Ben Cousins, general manager of EA's free-to-play studio Easy, has told GamesIndustry.biz that his new title, Battlefield Play4Free, had only five to ten per cent of the production and marketing budget of retail stablemate Battlefield 3.
The freemium model shooter is partly constructed of pieces of other Battlefield titles, using Bad Company 2's weapons and the maps from Battlefield 2. Cousins says that this was intended to make players feel a comfortable familiarity, but has had the happy side effect of keeping costs low.
A more important consideration for the studio, however, was how quickly the game could be ready to play.
"We were constrained, but we weren't constrained by costs. We were constrained by speed to market," said Cousins, as part of an interview published today.
"We're paranoid - in this sort of business you have to be very paranoid. We wanted to get something out as fast as possible, so that's why we used those assets. But like I say, there's a reason for using those features which is giving people familiarity.
"[We had] Just over five per cent of the budget of Battlefield 3. That's production and marketing. Five to ten per cent," said Cousins when asked about relative costs.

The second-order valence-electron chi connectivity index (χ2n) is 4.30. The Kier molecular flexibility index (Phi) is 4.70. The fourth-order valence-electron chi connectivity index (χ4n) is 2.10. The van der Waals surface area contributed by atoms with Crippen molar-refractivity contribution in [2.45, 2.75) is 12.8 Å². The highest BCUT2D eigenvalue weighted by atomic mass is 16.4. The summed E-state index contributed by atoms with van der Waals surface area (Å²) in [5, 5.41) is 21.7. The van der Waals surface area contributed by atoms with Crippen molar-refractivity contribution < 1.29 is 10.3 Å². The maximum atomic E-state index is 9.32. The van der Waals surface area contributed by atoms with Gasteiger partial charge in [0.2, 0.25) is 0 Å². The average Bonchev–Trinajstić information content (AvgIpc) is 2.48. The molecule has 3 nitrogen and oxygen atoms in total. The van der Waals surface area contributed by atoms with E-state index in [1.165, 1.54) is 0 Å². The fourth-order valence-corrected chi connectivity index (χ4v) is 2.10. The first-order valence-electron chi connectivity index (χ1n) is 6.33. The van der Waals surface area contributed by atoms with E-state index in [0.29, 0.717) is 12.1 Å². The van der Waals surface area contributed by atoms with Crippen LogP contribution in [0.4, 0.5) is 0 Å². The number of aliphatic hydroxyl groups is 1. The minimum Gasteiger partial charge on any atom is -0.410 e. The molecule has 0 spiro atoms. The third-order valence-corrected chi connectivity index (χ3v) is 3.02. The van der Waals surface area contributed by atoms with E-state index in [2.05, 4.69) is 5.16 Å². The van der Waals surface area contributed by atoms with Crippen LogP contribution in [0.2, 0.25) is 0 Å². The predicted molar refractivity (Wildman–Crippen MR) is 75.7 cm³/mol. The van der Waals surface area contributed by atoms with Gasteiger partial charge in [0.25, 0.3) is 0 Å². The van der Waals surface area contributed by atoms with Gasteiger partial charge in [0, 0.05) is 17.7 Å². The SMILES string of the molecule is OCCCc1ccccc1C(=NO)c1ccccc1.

The game's microtransaction model, honed by the experience of Battlefield Heroes, is already starting to make some of that money back. According to Cousins, EA has already begun to sell customisation options to players of the game's closed beta programme.
"We're actually already commercialising the beta. We're already selling stuff and we're seeing the clothing items do really well. The key moment in our games, both Battlefield: Play4Free and Heroes, is the kill cam. As you know, you get killed by someone and you see them straight afterwards. That's the moment when you can say - 'I killed you and I am a badass.'
"There's another element too, which is the forums. People love to show off their soldiers there - taking screenshots and making a signature."
The full interview with Ben Cousins is available now.